Align the USB connectors with the ports on the enclosure, the circuit board will be at a slight angle, then you can press down on the side with the pins until you hear it snap into place.

Step Four: MicroSD Card

Then you can insert the MicroSD card again. Then press the LCD display into place on the PINs of the Raspberry Pi Zero circuit board, taking care to ensure the pins are aligned. This should fit tightly and not be loose.

Step Five: Power On And Test

Plug in your power cable and make sure everything works. Then you are ready to start setting up your new Bitcoin seed phrase.


You may be able to find additional resources in this guide by @shishi21m.

Generate A New Seed

This section will demonstrate two methods to generate a new master seed with the SeedSigner, with the camera or with dice, as well as how to calculate the checksum of a mnemonic phrase and also how to import a pre-existing mnemonic phrase.

The master seed is just a number, a really long and random number. In fact, this number is so long and random that it can be considered truly unique. Practically speaking, the only place in the universe this number exists is on your SeedSigner when you create it. For all intents and purposes, for someone to guess this number would be like guessing the exact same atom from the entire observable universe that you secretly picked.

This really long random number is used in some clever cryptographic functions to deterministically derive your Bitcoin wallet private/public key pairs. In other words, this is how you can generate many receiving addresses and spend from them. There are several ways to represent these long random numbers; binary ones and zeros, hexadecimal 0 to 9/A to F, a QR code, or even a list of words. Humans have a difficult time handling a numeric representation that is as abstract as 256 ones and zeros, this is why the word lists (or mnemonic phrases) are a popular solution. The long random number is turned into a list of words that are easier for the user to write down and interpret later with accuracy.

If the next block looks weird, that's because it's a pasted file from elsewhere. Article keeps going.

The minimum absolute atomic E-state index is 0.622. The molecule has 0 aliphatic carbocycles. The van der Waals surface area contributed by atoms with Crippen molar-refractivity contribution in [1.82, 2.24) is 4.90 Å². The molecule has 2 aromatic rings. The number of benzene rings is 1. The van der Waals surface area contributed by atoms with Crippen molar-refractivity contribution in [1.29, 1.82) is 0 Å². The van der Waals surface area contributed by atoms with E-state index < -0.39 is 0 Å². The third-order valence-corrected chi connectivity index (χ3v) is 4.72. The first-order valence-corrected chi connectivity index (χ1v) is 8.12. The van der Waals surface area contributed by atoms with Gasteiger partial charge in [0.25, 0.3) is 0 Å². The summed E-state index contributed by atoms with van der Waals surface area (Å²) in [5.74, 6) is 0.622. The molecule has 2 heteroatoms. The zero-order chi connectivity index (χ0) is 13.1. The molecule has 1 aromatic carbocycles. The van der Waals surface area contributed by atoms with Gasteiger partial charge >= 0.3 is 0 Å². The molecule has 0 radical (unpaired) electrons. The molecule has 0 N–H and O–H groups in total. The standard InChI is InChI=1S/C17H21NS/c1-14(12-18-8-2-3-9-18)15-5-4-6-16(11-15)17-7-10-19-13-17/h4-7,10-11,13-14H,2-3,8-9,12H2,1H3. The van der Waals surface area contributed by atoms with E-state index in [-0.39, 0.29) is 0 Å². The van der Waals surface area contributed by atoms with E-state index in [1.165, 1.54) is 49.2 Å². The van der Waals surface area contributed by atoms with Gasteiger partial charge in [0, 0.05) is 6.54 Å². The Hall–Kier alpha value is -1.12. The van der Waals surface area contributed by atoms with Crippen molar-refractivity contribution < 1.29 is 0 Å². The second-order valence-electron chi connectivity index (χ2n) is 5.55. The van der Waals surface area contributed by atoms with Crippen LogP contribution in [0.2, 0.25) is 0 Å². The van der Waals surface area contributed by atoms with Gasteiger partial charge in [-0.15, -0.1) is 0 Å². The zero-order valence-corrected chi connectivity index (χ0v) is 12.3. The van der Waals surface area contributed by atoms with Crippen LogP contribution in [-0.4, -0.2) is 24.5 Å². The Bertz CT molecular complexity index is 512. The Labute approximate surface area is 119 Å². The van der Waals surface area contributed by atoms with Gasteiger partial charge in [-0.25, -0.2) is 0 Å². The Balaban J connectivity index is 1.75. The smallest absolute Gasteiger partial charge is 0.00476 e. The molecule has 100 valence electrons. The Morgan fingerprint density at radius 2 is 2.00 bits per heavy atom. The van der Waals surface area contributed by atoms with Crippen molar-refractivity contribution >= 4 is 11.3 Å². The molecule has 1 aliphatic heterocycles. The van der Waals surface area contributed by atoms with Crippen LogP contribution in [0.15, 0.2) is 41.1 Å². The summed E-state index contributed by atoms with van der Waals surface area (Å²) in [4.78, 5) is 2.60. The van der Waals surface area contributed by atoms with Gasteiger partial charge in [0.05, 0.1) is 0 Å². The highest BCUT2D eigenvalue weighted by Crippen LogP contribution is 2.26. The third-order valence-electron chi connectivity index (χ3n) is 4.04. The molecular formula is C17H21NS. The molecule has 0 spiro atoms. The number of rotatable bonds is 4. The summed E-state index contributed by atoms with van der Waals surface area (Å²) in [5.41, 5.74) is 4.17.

If you want to learn more about the processes used with hierarchical deterministic wallets and mnemonic phrases, check out BIP32 and BIP39.

Your SeedSigner can communicate this number to you in the form of a list of English words or a QR code; both methods contain the same information, your master seed. Keep in mind that anyone who gains access to this master seed information can use it to re-create your Bitcoin wallet and take the bitcoin from it, so be sure to handle this information securely and privately.

You will have a couple of choices when creating a new seed: capture an image or roll some dice. Both processes involve randomness, which is a key element in creating a secure master seed that cannot be guessed. Best practice is to use a 256-bit number for your master seed which translates to a 24-word mnemonic; the 12-word mnemonics are made from 128 bits.

Method One: With Camera

No two images will be exactly the same and they will all produce drastically different master seeds. The randomness of the image-method involves taking information from several frames prior to the image itself, along with some information in the image as well as the unique serial number of the Raspberry Pi Zero processor and the number of milliseconds the device has been powered on for.